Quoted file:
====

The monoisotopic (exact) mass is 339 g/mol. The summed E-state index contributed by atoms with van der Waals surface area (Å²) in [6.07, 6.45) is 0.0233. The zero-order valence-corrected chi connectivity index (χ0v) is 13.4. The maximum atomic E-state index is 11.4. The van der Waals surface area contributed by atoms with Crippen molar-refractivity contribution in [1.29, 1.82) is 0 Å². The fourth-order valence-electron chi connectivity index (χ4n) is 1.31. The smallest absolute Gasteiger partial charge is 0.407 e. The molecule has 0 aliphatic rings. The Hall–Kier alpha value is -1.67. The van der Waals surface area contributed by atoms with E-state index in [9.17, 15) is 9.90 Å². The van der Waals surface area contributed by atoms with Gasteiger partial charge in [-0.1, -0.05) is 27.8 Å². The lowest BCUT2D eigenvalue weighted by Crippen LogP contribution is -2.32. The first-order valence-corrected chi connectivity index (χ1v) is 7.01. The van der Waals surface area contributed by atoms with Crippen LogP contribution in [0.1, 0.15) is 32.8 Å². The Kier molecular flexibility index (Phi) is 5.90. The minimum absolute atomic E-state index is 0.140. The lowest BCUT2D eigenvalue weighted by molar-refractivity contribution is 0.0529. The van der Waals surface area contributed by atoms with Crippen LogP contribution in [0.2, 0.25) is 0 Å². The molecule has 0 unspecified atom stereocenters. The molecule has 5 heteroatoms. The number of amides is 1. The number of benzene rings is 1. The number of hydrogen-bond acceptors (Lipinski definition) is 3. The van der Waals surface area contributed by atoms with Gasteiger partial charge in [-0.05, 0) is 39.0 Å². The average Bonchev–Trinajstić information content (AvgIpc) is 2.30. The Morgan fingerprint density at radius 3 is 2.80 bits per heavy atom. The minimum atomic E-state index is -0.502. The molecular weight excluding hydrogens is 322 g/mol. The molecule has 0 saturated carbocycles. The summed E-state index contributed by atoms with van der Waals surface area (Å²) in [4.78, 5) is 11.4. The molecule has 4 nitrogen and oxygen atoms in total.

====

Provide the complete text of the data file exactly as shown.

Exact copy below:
The monoisotopic (exact) mass is 339 g/mol. The summed E-state index contributed by atoms with van der Waals surface area (Å²) in [6.07, 6.45) is 0.0233. The zero-order valence-corrected chi connectivity index (χ0v) is 13.4. The maximum atomic E-state index is 11.4. The van der Waals surface area contributed by atoms with Crippen molar-refractivity contribution in [1.29, 1.82) is 0 Å². The fourth-order valence-electron chi connectivity index (χ4n) is 1.31. The smallest absolute Gasteiger partial charge is 0.407 e. The molecule has 0 aliphatic rings. The Hall–Kier alpha value is -1.67. The van der Waals surface area contributed by atoms with E-state index in [9.17, 15) is 9.90 Å². The van der Waals surface area contributed by atoms with Gasteiger partial charge in [-0.1, -0.05) is 27.8 Å². The lowest BCUT2D eigenvalue weighted by Crippen LogP contribution is -2.32. The first-order valence-corrected chi connectivity index (χ1v) is 7.01. The van der Waals surface area contributed by atoms with Crippen LogP contribution in [0.1, 0.15) is 32.8 Å². The Kier molecular flexibility index (Phi) is 5.90. The minimum absolute atomic E-state index is 0.140. The lowest BCUT2D eigenvalue weighted by molar-refractivity contribution is 0.0529. The van der Waals surface area contributed by atoms with Crippen LogP contribution in [0.2, 0.25) is 0 Å². The molecule has 0 unspecified atom stereocenters. The molecule has 5 heteroatoms. The number of amides is 1. The number of benzene rings is 1. The number of hydrogen-bond acceptors (Lipinski definition) is 3. The van der Waals surface area contributed by atoms with Gasteiger partial charge in [-0.05, 0) is 39.0 Å². The average Bonchev–Trinajstić information content (AvgIpc) is 2.30. The Morgan fingerprint density at radius 3 is 2.80 bits per heavy atom. The minimum atomic E-state index is -0.502. The molecular weight excluding hydrogens is 322 g/mol. The molecule has 0 saturated carbocycles. The summed E-state index contributed by atoms with van der Waals surface area (Å²) in [4.78, 5) is 11.4. The molecule has 4 nitrogen and oxygen atoms in total.